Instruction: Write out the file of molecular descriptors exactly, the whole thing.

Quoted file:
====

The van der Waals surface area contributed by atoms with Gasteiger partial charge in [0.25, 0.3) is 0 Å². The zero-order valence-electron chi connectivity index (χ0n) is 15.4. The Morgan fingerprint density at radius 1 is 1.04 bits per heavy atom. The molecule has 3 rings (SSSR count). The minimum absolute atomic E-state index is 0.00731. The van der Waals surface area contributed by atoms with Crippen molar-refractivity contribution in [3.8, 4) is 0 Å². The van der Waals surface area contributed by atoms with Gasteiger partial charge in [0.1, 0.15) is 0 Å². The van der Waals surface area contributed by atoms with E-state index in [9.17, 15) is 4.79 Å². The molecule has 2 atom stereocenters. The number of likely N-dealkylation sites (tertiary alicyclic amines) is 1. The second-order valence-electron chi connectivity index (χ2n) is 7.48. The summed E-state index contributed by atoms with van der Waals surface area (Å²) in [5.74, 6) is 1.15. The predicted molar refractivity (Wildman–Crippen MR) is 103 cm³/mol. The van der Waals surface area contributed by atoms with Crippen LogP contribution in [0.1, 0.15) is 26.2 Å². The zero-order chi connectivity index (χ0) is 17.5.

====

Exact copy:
The van der Waals surface area contributed by atoms with Gasteiger partial charge in [0.25, 0.3) is 0 Å². The zero-order valence-electron chi connectivity index (χ0n) is 15.4. The Morgan fingerprint density at radius 1 is 1.04 bits per heavy atom. The molecule has 3 rings (SSSR count). The minimum absolute atomic E-state index is 0.00731. The van der Waals surface area contributed by atoms with Crippen molar-refractivity contribution in [3.8, 4) is 0 Å². The van der Waals surface area contributed by atoms with Gasteiger partial charge in [0.1, 0.15) is 0 Å². The van der Waals surface area contributed by atoms with E-state index in [9.17, 15) is 4.79 Å². The molecule has 2 atom stereocenters. The number of likely N-dealkylation sites (tertiary alicyclic amines) is 1. The second-order valence-electron chi connectivity index (χ2n) is 7.48. The summed E-state index contributed by atoms with van der Waals surface area (Å²) in [5.74, 6) is 1.15. The predicted molar refractivity (Wildman–Crippen MR) is 103 cm³/mol. The van der Waals surface area contributed by atoms with Crippen LogP contribution in [0.1, 0.15) is 26.2 Å². The zero-order chi connectivity index (χ0) is 17.5.